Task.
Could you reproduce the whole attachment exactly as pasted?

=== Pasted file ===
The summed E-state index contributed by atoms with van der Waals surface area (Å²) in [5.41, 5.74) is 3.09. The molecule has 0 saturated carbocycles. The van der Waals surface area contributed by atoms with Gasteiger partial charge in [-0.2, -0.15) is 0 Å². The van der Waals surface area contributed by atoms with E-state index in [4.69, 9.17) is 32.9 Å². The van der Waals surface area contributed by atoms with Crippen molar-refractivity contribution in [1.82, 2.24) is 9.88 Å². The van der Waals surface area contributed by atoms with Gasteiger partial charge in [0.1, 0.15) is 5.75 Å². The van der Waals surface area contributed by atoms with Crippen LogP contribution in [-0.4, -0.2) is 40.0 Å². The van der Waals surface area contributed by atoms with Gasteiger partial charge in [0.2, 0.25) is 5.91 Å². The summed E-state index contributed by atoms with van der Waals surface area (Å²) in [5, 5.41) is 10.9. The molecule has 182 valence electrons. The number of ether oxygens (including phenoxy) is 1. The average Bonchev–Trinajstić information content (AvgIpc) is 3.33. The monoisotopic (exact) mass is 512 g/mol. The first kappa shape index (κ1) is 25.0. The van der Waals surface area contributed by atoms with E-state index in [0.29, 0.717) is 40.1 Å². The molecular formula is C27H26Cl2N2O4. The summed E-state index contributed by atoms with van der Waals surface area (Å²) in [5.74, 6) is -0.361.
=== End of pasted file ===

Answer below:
The summed E-state index contributed by atoms with van der Waals surface area (Å²) in [5.41, 5.74) is 3.09. The molecule has 0 saturated carbocycles. The van der Waals surface area contributed by atoms with Gasteiger partial charge in [-0.2, -0.15) is 0 Å². The van der Waals surface area contributed by atoms with E-state index in [4.69, 9.17) is 32.9 Å². The van der Waals surface area contributed by atoms with Crippen molar-refractivity contribution in [1.82, 2.24) is 9.88 Å². The van der Waals surface area contributed by atoms with Gasteiger partial charge in [0.1, 0.15) is 5.75 Å². The van der Waals surface area contributed by atoms with Crippen LogP contribution in [-0.4, -0.2) is 40.0 Å². The van der Waals surface area contributed by atoms with Gasteiger partial charge in [0.2, 0.25) is 5.91 Å². The summed E-state index contributed by atoms with van der Waals surface area (Å²) in [5, 5.41) is 10.9. The molecule has 182 valence electrons. The number of ether oxygens (including phenoxy) is 1. The average Bonchev–Trinajstić information content (AvgIpc) is 3.33. The monoisotopic (exact) mass is 512 g/mol. The first kappa shape index (κ1) is 25.0. The van der Waals surface area contributed by atoms with E-state index in [0.29, 0.717) is 40.1 Å². The molecular formula is C27H26Cl2N2O4. The summed E-state index contributed by atoms with van der Waals surface area (Å²) in [5.74, 6) is -0.361.